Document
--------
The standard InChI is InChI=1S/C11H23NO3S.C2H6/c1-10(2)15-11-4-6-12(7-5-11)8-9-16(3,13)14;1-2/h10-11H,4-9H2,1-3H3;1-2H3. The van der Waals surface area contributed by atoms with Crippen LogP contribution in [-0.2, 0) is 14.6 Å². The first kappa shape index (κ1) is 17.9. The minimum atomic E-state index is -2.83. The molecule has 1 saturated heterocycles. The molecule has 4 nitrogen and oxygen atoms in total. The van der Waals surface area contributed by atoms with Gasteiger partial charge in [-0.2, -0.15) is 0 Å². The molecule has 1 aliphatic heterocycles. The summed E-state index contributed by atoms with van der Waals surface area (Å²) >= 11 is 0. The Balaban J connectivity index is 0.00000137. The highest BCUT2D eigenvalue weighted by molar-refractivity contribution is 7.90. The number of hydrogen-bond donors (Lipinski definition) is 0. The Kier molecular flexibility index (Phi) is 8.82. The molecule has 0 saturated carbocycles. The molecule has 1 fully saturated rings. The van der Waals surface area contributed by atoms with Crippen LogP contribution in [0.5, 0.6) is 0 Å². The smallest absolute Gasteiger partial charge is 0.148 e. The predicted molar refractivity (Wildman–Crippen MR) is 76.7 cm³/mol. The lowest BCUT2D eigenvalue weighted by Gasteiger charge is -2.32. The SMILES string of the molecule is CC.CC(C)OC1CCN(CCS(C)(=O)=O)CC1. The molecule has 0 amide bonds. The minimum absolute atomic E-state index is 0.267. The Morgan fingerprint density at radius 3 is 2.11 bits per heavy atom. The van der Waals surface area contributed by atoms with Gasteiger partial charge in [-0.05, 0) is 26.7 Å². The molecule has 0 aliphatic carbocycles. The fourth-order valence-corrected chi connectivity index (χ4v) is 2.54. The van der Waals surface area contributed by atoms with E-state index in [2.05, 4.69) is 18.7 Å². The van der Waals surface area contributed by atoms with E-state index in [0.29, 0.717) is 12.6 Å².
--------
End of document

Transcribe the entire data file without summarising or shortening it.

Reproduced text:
The standard InChI is InChI=1S/C11H23NO3S.C2H6/c1-10(2)15-11-4-6-12(7-5-11)8-9-16(3,13)14;1-2/h10-11H,4-9H2,1-3H3;1-2H3. The van der Waals surface area contributed by atoms with Crippen LogP contribution in [-0.2, 0) is 14.6 Å². The first kappa shape index (κ1) is 17.9. The minimum atomic E-state index is -2.83. The molecule has 1 saturated heterocycles. The molecule has 4 nitrogen and oxygen atoms in total. The van der Waals surface area contributed by atoms with Gasteiger partial charge in [-0.2, -0.15) is 0 Å². The molecule has 1 aliphatic heterocycles. The summed E-state index contributed by atoms with van der Waals surface area (Å²) >= 11 is 0. The Balaban J connectivity index is 0.00000137. The highest BCUT2D eigenvalue weighted by molar-refractivity contribution is 7.90. The number of hydrogen-bond donors (Lipinski definition) is 0. The Kier molecular flexibility index (Phi) is 8.82. The molecule has 0 saturated carbocycles. The molecule has 1 fully saturated rings. The van der Waals surface area contributed by atoms with Crippen LogP contribution in [0.5, 0.6) is 0 Å². The smallest absolute Gasteiger partial charge is 0.148 e. The predicted molar refractivity (Wildman–Crippen MR) is 76.7 cm³/mol. The lowest BCUT2D eigenvalue weighted by Gasteiger charge is -2.32. The SMILES string of the molecule is CC.CC(C)OC1CCN(CCS(C)(=O)=O)CC1. The molecule has 0 amide bonds. The minimum absolute atomic E-state index is 0.267. The Morgan fingerprint density at radius 3 is 2.11 bits per heavy atom. The van der Waals surface area contributed by atoms with Gasteiger partial charge in [-0.05, 0) is 26.7 Å². The molecule has 0 aliphatic carbocycles. The fourth-order valence-corrected chi connectivity index (χ4v) is 2.54. The van der Waals surface area contributed by atoms with E-state index in [2.05, 4.69) is 18.7 Å². The van der Waals surface area contributed by atoms with E-state index in [0.29, 0.717) is 12.6 Å².